In a nation of more than 300 million people, it is neither surprising nor shocking that several hundred, or even several thousand, might hold views that are beyond the pale. It is unusual that they would come together and march through a small city, but there is nothing in their assembly that suggests that their political power is anything but marginal.
So what happened? Who did what to whom?
Sheryl Gay Stolberg, a Times reporter, said on “The Daily,” an audio interview, on Aug. 14th that counterprotesters tried to block the pro-white marchers from entering a city park. “Suddenly,” she said, “clubs were coming out and pepper spray was being sprayed and there were smoke bombs being thrown. And both sides had bats and they were beating each other and they were holding up their shields, and, you know, it was truly a melee.” She sent out a message by Twitter that “the hard left seemed as hate-filled as alt-right. I saw club-wielding ‘antifa’ beating white nationalists being led out of the park.” She then corrected herself: “Rethinking this. Should have said violent, not hate-filled. They were standing up to hate.” You understand, it is only natural to wield clubs and beat people who are filled with “hate.”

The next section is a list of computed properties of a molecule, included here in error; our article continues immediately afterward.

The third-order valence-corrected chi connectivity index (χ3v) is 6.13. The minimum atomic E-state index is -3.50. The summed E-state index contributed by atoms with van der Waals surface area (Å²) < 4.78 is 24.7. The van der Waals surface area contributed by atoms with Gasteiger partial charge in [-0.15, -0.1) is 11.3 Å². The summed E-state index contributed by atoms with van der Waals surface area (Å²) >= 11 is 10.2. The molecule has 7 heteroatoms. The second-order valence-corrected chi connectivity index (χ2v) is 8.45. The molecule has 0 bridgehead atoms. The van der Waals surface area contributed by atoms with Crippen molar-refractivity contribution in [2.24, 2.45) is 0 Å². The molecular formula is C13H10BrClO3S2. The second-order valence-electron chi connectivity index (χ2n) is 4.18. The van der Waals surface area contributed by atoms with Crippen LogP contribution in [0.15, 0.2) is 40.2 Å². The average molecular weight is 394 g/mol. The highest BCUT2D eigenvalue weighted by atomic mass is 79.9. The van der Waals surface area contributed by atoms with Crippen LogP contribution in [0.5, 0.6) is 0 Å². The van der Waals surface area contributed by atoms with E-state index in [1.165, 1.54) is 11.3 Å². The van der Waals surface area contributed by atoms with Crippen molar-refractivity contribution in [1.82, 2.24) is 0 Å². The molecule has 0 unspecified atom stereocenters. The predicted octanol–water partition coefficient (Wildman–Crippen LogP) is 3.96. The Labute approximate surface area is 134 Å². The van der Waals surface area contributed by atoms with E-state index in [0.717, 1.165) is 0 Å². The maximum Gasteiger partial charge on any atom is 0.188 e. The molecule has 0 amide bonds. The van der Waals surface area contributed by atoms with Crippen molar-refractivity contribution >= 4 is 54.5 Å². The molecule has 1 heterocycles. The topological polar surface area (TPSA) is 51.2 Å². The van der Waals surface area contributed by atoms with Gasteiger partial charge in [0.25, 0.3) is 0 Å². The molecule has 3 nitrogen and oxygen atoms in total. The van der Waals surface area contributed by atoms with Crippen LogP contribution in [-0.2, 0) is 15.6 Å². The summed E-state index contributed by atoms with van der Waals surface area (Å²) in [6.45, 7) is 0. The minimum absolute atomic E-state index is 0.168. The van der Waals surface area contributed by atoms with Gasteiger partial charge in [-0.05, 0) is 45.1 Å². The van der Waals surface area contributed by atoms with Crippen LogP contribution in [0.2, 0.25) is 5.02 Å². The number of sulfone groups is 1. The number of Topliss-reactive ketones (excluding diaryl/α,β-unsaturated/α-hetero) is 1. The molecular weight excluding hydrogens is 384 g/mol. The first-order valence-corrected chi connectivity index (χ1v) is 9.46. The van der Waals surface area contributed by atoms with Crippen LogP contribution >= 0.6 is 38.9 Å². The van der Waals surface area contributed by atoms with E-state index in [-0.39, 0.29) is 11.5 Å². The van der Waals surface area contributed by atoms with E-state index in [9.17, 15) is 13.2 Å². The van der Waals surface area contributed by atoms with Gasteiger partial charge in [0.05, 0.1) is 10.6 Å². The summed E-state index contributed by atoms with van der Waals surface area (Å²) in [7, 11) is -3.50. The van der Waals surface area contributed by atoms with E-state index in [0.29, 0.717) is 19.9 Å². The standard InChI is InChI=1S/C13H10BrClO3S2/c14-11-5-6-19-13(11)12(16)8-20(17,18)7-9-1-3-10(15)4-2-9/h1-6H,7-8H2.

Of course, there is no moral equivalence between people who have a clear legal right to demonstrate and those who seek to shut them up. Extremism in the pursuit of virtue is no vice, as a famous anti-fascist once said.
A young man drove a car into a crowd of counterprotesters, killing a woman and injuring many other people. Whether groups should be blamed for the criminal acts of someone they supposedly inspire is a fair and familiar topic of debate. I will simply note that there was no demand by White House reporters after the shooting of Republicans playing baseball in Alexandria, Virginia, that Donald Trump denounce strong critics of Republicans, such as the Times’s Paul Krugman, who has written that “Republicans start from a sort of baseline of cruelty toward the less fortunate, of hostility toward anything that protects families against catastrophe.”
The ramming by car was awful, but what about the day’s toll altogether? According to the New York Times, “some 34 others were injured, at least 19 in the car crash, according to a spokeswoman for the University of Virginia Medical Center.”